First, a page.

Special Education Teacher Preparation Policy
The state should distinguish between the preparation of high-incidence elementary and secondary special education teachers. This goal was consistent between 2017 and 2020.
Although New Jersey offers a K-12 endorsement, it must be added to a general education license that restricts the grade level or subject
matter that can be taught as a teacher of record.
However, holders of this special education endorsement may provide "consultative services and supportive resource programs, including supplemental instruction, modification and adaptation of curriculum and instruction to students with disabilities in general education programs in grades preschool through 12."
New Jersey Administrative Code 6A:9B-9.3(b)(6) and 6A:9B-11.4
Consider elementary and secondary specific endorsements for special education teachers.
Providing instruction to children who have special needs requires both knowledge of effective learning strategies and some knowledge of the subject matter at hand. Failure to ensure that teachers are well trained in content areas deprives special education students of the opportunity to reach their full academic potential. Further, while New Jersey has taken steps to distinguish between elementary teachers and secondary levels in terms of content knowledge, the K-12 endorsement would make it difficult to differentiate in pedagogy preparation. The broad K-12 umbrella may be appropriate for teachers of low-incidence special education students, such as those with severe cognitive disabilities, but it is problematic for the overwhelming majority of high-incidence special education students, who are expected to learn grade-level content.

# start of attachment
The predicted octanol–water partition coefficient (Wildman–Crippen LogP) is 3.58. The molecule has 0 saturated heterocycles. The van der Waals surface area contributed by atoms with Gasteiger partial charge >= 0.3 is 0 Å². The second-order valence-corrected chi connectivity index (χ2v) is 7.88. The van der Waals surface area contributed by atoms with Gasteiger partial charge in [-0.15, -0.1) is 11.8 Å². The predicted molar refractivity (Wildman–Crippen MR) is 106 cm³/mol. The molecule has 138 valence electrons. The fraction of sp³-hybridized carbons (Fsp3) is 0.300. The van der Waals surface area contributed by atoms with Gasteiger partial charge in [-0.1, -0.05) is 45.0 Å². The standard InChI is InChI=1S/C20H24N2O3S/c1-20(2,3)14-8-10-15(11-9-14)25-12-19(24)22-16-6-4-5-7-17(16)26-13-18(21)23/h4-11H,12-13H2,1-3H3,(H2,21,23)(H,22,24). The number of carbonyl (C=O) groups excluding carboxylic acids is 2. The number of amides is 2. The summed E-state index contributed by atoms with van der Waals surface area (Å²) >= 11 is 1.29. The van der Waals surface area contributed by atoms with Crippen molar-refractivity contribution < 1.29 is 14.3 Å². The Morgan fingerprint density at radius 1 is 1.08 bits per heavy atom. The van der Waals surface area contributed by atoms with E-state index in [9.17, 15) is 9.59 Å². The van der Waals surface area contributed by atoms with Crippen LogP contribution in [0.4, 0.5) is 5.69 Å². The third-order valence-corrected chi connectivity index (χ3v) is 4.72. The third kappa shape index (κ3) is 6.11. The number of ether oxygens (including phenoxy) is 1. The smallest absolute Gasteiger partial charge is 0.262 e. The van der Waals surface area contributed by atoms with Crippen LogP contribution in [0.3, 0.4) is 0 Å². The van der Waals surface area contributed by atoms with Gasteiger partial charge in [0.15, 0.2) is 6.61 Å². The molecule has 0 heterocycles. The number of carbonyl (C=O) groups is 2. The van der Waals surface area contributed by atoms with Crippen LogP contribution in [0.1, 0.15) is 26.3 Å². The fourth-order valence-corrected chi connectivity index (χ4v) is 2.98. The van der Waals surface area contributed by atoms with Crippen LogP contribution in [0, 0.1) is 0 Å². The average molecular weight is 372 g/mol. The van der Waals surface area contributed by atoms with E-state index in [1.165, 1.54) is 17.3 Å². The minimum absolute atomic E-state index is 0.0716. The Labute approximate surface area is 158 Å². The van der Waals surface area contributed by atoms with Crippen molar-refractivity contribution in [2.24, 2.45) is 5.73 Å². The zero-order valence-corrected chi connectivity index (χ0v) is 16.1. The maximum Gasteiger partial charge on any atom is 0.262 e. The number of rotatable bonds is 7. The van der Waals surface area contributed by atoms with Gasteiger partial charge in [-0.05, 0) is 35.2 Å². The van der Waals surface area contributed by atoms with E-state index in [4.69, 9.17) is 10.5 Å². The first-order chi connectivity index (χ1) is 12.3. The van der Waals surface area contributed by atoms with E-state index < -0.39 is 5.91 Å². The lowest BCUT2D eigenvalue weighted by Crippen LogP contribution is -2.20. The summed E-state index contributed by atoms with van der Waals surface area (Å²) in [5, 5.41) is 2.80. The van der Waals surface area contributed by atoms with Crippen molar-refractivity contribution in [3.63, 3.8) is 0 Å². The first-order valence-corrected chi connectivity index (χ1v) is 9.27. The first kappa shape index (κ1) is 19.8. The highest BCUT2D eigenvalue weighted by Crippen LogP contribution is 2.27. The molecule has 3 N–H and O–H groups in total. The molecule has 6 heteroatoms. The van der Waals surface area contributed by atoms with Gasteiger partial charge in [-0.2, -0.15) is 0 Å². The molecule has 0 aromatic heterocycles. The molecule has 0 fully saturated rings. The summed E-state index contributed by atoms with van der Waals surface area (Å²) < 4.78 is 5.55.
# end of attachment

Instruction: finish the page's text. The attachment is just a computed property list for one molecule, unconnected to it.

New Jersey recognized the factual accuracy of this analysis, however this analysis was updated subsequent to the state's review.
4C: Special Education Licensure Deficiencies
Generic K-12 special education licenses are inappropriate for teachers of high-incidence special education students.
Too many states make no distinction between elementary and secondary special education teachers, certifying all such teachers under a generic K-12 special education license. While this broad umbrella may be appropriate for teachers of low-incidence special education students, such as those with severe cognitive disabilities, it is deeply problematic for high-incidence special education students, who are expected to learn grade-level content. And because the overwhelming majority of special education students are in the high-incidence category, the result is a fundamentally broken system.
It is virtually impossible and certainly impractical for states to ensure that a K-12 teacher knows all the subject matter he or she is expected to teach. Further, the issue is just as valid in terms of pedagogical knowledge. Teacher preparation and licensure for special education teachers must distinguish between elementary and secondary levels, as they do for general education. The current model does little to protect some of our most vulnerable students.